However, just because a student is a member of a self-contained special education classroom does not mean that student cannot be a recipient of differentiated instruction. Much to the contrary, students in self-contained special education classrooms are best served when they receive education that is personalized or tailored to their needs. This gives special education students the best chance of competing with their general education peers after graduation. Smith and Urquhart (1996) offer one example of this through a science classroom. Children who had been identified as having special education needs when it comes to reading and writing were assessed using questioners that required reading and writing for scientific understanding. Although the students, as could be expected, performed poorly, when they were asked to design a model for other students using what they had learned, their completion of the task in addition to the discussions between them as observed by the teacher, suggested comprehension. Based on this, the authors argue that "some children...


152). Thus, this is one method through which teachers could provide differentiated assessment to students in the self-contained special education classroom.

According to Armstrong (2003) the history of special education is fraught with difficulties experienced by students in previous eras who had been classified as needing special education services. Often times, these students were excluded and did not receive education with in the "ordinary classrooms" (pg. 39). Predating this was the incarceration and institutionalization of many who were considered to be mentally retarded. Even students in so-called special education programs would be later transferred to institutions. Today, such action seems grossly unjust, however, it serves to remind educators and others who work in the social, educational, or human services fields that it is important to continue along the path of progress in order to give students with disabilities the education that best suits them and their special needs. Differentiation is one of these progressions. In the self-contained special education classrooms, students who receive differentiated education will not only receive a better chance at leaning facts, processing material, and gaining skills that will put them ahead for the rest of their lives, but they will also have the chance to learn that learning can, indeed, be enjoyable, just as Tomlinson (1999) pointed out among general education students.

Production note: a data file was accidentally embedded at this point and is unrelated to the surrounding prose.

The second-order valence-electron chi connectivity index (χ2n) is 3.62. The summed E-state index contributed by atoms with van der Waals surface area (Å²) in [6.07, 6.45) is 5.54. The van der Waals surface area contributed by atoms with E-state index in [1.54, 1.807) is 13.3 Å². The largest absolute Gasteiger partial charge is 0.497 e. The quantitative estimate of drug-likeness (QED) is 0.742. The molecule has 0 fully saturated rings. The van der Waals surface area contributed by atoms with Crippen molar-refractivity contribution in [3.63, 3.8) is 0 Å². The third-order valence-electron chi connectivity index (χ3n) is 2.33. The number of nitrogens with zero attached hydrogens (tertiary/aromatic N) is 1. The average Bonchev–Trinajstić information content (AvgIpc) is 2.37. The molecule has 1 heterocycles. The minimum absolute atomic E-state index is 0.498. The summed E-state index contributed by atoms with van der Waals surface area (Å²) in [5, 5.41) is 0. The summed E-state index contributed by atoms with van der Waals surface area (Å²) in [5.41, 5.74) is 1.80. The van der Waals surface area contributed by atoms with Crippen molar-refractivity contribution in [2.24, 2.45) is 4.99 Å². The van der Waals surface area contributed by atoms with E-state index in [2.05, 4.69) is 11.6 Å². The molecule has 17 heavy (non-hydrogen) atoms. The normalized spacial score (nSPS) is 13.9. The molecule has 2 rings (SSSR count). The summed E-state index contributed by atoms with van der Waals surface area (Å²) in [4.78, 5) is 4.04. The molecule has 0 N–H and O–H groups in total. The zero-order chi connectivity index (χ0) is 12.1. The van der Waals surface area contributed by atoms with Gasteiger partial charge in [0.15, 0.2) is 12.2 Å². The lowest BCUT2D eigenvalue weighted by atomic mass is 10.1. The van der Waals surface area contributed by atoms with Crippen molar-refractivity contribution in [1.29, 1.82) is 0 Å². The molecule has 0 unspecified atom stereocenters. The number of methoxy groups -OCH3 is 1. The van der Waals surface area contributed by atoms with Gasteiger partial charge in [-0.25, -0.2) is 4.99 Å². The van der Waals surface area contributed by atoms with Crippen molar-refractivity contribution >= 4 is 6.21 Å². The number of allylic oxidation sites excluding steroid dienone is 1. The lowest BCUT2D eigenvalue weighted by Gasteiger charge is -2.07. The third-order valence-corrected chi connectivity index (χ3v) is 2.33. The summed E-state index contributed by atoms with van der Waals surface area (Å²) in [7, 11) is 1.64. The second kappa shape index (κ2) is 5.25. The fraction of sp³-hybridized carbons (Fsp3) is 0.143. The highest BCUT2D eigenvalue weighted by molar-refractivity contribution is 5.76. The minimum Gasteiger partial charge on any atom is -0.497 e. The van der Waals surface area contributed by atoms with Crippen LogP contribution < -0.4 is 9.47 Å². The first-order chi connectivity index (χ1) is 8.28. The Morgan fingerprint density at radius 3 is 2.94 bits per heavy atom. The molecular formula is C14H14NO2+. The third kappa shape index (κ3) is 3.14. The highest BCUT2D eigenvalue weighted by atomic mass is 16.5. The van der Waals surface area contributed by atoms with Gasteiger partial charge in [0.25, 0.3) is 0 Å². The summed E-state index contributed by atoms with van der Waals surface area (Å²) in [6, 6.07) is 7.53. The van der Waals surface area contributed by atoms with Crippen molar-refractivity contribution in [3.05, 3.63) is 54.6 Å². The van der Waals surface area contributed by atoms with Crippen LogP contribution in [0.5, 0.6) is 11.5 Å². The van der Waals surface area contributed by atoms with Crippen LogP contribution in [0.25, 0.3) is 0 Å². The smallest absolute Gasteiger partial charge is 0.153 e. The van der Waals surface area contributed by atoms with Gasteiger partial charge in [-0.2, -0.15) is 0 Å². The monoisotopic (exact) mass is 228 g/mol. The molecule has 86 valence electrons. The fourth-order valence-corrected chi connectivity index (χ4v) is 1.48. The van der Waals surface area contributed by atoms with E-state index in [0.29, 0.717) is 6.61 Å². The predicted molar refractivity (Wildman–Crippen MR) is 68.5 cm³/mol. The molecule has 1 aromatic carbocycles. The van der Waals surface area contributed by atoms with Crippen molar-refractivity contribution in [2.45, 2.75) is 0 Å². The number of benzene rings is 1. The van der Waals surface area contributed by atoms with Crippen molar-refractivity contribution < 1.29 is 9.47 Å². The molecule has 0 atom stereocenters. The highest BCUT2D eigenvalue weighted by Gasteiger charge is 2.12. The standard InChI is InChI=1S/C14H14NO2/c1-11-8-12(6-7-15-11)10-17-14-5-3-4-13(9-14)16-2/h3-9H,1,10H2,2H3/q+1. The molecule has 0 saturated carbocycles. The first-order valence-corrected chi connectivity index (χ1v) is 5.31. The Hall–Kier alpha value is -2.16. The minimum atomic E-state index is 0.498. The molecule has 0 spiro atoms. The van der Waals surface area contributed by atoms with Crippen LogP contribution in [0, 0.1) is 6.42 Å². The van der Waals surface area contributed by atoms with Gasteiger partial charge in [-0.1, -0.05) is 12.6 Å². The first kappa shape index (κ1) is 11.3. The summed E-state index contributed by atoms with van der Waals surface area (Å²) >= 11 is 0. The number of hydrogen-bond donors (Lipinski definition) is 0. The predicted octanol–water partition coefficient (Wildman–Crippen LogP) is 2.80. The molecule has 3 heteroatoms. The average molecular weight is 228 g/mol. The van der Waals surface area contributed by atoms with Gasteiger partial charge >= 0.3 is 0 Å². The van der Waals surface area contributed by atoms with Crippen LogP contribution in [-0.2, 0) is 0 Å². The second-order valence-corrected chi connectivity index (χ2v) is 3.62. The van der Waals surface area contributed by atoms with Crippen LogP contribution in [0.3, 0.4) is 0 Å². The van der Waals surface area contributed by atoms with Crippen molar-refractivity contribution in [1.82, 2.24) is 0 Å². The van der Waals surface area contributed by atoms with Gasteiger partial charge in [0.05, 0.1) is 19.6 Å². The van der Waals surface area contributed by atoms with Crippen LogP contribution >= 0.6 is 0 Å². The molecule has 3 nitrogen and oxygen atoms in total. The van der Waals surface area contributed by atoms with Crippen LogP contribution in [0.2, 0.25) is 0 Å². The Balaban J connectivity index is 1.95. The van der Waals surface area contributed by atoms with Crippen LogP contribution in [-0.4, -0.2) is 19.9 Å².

II. Action Plan

Application for My Classroom

The implications of such literature for my special education classroom cannot be simplified. Indeed, I can apply a variety of teaching strategies having to do with diversification to my special education classroom in such a way that I might enrich my students' educational experiences as well as their extracurricular activities. This application has three distinct stages: curriculum planning, activity implementation, assessment, and reflection. In the first stage, curriculum planning, it is necessary to take the caution advised by Tomlinson (1999) that the basis of differentiated instruction is a solid curriculum. Tomlinson's (1999) portrait of a properly diversified classroom includes a teacher who has thoroughly researched around important information and skills that the children are expected to learn. In addition, she describes a teacher whose plans of differentiation are based on research regarding the students' needs. As Tomlinson (2000) writes that teachers can differentiate four key classroom components -- content, process, products, and the learning environment -- it is important that the first step of my classroom application include an assessment of content and curriculum followed by an assessment of students' abilities and desires for differentiated instruction.